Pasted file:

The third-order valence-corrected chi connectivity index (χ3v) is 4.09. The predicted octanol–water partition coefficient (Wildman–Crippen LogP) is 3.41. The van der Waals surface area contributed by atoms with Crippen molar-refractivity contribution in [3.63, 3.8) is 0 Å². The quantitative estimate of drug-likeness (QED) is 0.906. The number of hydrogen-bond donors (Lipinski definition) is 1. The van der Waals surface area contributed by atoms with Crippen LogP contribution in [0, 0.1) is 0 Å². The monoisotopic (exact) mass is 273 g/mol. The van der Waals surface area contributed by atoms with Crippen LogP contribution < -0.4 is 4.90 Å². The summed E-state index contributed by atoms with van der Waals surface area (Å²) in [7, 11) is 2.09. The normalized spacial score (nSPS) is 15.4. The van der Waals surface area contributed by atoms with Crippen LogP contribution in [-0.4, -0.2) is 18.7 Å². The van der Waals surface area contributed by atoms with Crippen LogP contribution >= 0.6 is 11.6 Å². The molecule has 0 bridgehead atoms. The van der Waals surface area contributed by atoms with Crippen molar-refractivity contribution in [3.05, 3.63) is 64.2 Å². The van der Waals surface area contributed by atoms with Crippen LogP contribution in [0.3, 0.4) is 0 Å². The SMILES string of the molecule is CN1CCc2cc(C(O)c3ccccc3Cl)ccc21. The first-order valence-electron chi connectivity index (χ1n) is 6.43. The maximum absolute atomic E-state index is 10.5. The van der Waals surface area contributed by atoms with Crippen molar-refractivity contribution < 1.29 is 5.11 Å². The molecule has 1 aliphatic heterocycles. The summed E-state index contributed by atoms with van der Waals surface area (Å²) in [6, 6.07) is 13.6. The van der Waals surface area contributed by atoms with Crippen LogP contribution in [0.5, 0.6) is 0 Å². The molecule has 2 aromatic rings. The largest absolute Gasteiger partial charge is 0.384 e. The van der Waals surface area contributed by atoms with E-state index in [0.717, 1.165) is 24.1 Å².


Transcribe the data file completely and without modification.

The third-order valence-corrected chi connectivity index (χ3v) is 4.09. The predicted octanol–water partition coefficient (Wildman–Crippen LogP) is 3.41. The van der Waals surface area contributed by atoms with Crippen molar-refractivity contribution in [3.63, 3.8) is 0 Å². The quantitative estimate of drug-likeness (QED) is 0.906. The number of hydrogen-bond donors (Lipinski definition) is 1. The van der Waals surface area contributed by atoms with Crippen LogP contribution in [0, 0.1) is 0 Å². The monoisotopic (exact) mass is 273 g/mol. The van der Waals surface area contributed by atoms with Crippen LogP contribution < -0.4 is 4.90 Å². The summed E-state index contributed by atoms with van der Waals surface area (Å²) in [7, 11) is 2.09. The normalized spacial score (nSPS) is 15.4. The van der Waals surface area contributed by atoms with Crippen LogP contribution in [-0.4, -0.2) is 18.7 Å². The van der Waals surface area contributed by atoms with Crippen LogP contribution >= 0.6 is 11.6 Å². The molecule has 0 bridgehead atoms. The van der Waals surface area contributed by atoms with Crippen molar-refractivity contribution in [3.05, 3.63) is 64.2 Å². The van der Waals surface area contributed by atoms with Crippen LogP contribution in [0.3, 0.4) is 0 Å². The SMILES string of the molecule is CN1CCc2cc(C(O)c3ccccc3Cl)ccc21. The first-order valence-electron chi connectivity index (χ1n) is 6.43. The maximum absolute atomic E-state index is 10.5. The van der Waals surface area contributed by atoms with Crippen molar-refractivity contribution < 1.29 is 5.11 Å². The molecule has 1 aliphatic heterocycles. The summed E-state index contributed by atoms with van der Waals surface area (Å²) in [6, 6.07) is 13.6. The van der Waals surface area contributed by atoms with Crippen LogP contribution in [0.5, 0.6) is 0 Å². The molecule has 2 aromatic rings. The largest absolute Gasteiger partial charge is 0.384 e. The van der Waals surface area contributed by atoms with E-state index in [0.717, 1.165) is 24.1 Å².